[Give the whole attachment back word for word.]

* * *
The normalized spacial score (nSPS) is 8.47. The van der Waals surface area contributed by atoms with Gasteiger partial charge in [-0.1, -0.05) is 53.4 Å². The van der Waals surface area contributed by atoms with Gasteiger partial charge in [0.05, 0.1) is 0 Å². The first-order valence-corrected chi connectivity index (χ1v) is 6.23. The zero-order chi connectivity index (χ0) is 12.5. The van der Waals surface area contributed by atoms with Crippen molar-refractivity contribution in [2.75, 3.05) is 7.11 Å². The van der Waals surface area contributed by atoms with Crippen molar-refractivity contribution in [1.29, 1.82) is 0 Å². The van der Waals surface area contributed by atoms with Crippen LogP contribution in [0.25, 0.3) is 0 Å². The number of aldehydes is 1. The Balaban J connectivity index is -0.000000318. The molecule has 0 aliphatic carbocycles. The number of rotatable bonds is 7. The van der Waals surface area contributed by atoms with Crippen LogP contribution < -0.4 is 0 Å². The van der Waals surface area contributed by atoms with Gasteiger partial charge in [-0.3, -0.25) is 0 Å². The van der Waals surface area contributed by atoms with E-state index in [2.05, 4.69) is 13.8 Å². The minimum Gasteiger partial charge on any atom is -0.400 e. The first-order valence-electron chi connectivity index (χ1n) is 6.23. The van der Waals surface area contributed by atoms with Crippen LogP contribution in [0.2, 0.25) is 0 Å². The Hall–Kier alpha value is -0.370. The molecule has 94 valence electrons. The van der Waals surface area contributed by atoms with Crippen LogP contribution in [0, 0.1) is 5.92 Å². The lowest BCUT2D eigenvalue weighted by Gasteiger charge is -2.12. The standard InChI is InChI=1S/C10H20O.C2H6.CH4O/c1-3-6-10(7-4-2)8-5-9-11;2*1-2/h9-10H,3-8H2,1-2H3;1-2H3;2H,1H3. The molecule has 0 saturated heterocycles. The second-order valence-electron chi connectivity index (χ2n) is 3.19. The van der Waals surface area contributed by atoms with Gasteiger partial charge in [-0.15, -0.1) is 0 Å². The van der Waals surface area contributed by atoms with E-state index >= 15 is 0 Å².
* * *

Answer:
The normalized spacial score (nSPS) is 8.47. The van der Waals surface area contributed by atoms with Gasteiger partial charge in [-0.1, -0.05) is 53.4 Å². The van der Waals surface area contributed by atoms with Gasteiger partial charge in [0.05, 0.1) is 0 Å². The first-order valence-corrected chi connectivity index (χ1v) is 6.23. The zero-order chi connectivity index (χ0) is 12.5. The van der Waals surface area contributed by atoms with Crippen molar-refractivity contribution in [2.75, 3.05) is 7.11 Å². The van der Waals surface area contributed by atoms with Crippen molar-refractivity contribution in [1.29, 1.82) is 0 Å². The van der Waals surface area contributed by atoms with Crippen LogP contribution in [0.25, 0.3) is 0 Å². The number of aldehydes is 1. The Balaban J connectivity index is -0.000000318. The molecule has 0 aliphatic carbocycles. The number of rotatable bonds is 7. The van der Waals surface area contributed by atoms with Crippen LogP contribution < -0.4 is 0 Å². The van der Waals surface area contributed by atoms with Gasteiger partial charge in [-0.3, -0.25) is 0 Å². The van der Waals surface area contributed by atoms with E-state index in [2.05, 4.69) is 13.8 Å². The minimum Gasteiger partial charge on any atom is -0.400 e. The first-order valence-electron chi connectivity index (χ1n) is 6.23. The van der Waals surface area contributed by atoms with Crippen LogP contribution in [0.2, 0.25) is 0 Å². The Hall–Kier alpha value is -0.370. The molecule has 94 valence electrons. The van der Waals surface area contributed by atoms with Crippen LogP contribution in [0, 0.1) is 5.92 Å². The lowest BCUT2D eigenvalue weighted by Gasteiger charge is -2.12. The standard InChI is InChI=1S/C10H20O.C2H6.CH4O/c1-3-6-10(7-4-2)8-5-9-11;2*1-2/h9-10H,3-8H2,1-2H3;1-2H3;2H,1H3. The molecule has 0 saturated heterocycles. The second-order valence-electron chi connectivity index (χ2n) is 3.19. The van der Waals surface area contributed by atoms with Gasteiger partial charge in [-0.15, -0.1) is 0 Å². The van der Waals surface area contributed by atoms with E-state index >= 15 is 0 Å².